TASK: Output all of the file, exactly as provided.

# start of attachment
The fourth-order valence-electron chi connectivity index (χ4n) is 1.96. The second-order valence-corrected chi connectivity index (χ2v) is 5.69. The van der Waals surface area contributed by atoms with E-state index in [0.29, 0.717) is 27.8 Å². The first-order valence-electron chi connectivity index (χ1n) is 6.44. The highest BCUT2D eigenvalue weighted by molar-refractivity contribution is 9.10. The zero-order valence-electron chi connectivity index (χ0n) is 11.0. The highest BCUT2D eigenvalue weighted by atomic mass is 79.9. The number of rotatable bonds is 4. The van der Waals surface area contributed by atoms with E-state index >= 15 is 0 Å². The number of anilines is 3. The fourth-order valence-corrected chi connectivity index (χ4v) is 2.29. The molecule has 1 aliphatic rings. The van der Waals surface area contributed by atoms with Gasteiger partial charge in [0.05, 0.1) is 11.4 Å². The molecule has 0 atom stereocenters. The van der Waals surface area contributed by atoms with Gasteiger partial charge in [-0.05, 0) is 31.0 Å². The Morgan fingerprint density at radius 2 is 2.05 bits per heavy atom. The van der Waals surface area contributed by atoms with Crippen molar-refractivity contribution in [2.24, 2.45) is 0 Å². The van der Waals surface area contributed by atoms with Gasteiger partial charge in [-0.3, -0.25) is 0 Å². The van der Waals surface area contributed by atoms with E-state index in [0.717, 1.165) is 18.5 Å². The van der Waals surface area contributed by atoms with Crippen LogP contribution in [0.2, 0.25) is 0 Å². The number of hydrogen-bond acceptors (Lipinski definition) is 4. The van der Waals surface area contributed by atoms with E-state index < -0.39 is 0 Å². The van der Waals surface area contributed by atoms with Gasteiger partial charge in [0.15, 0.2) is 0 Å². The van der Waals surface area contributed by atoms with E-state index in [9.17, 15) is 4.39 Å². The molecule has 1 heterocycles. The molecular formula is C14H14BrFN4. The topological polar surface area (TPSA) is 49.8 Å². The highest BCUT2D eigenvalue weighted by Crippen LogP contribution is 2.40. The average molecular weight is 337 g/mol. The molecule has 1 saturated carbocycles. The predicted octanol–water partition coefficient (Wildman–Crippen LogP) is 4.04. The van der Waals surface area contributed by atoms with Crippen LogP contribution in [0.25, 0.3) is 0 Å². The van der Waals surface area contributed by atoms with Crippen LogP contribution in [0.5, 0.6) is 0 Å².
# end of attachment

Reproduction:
The fourth-order valence-electron chi connectivity index (χ4n) is 1.96. The second-order valence-corrected chi connectivity index (χ2v) is 5.69. The van der Waals surface area contributed by atoms with E-state index in [0.29, 0.717) is 27.8 Å². The first-order valence-electron chi connectivity index (χ1n) is 6.44. The highest BCUT2D eigenvalue weighted by molar-refractivity contribution is 9.10. The zero-order valence-electron chi connectivity index (χ0n) is 11.0. The highest BCUT2D eigenvalue weighted by atomic mass is 79.9. The number of rotatable bonds is 4. The van der Waals surface area contributed by atoms with E-state index >= 15 is 0 Å². The number of anilines is 3. The fourth-order valence-corrected chi connectivity index (χ4v) is 2.29. The molecule has 1 aliphatic rings. The van der Waals surface area contributed by atoms with Gasteiger partial charge in [0.05, 0.1) is 11.4 Å². The molecule has 0 atom stereocenters. The van der Waals surface area contributed by atoms with Gasteiger partial charge in [-0.05, 0) is 31.0 Å². The Morgan fingerprint density at radius 2 is 2.05 bits per heavy atom. The van der Waals surface area contributed by atoms with Crippen molar-refractivity contribution in [2.24, 2.45) is 0 Å². The van der Waals surface area contributed by atoms with Gasteiger partial charge in [-0.3, -0.25) is 0 Å². The van der Waals surface area contributed by atoms with E-state index in [0.717, 1.165) is 18.5 Å². The van der Waals surface area contributed by atoms with Crippen LogP contribution in [0.2, 0.25) is 0 Å². The number of hydrogen-bond acceptors (Lipinski definition) is 4. The van der Waals surface area contributed by atoms with E-state index < -0.39 is 0 Å². The van der Waals surface area contributed by atoms with Gasteiger partial charge in [0.15, 0.2) is 0 Å². The van der Waals surface area contributed by atoms with E-state index in [9.17, 15) is 4.39 Å². The molecule has 1 heterocycles. The molecular formula is C14H14BrFN4. The topological polar surface area (TPSA) is 49.8 Å². The highest BCUT2D eigenvalue weighted by Crippen LogP contribution is 2.40. The average molecular weight is 337 g/mol. The molecule has 1 saturated carbocycles. The predicted octanol–water partition coefficient (Wildman–Crippen LogP) is 4.04. The van der Waals surface area contributed by atoms with Crippen LogP contribution in [0.25, 0.3) is 0 Å². The van der Waals surface area contributed by atoms with Crippen LogP contribution in [0.5, 0.6) is 0 Å².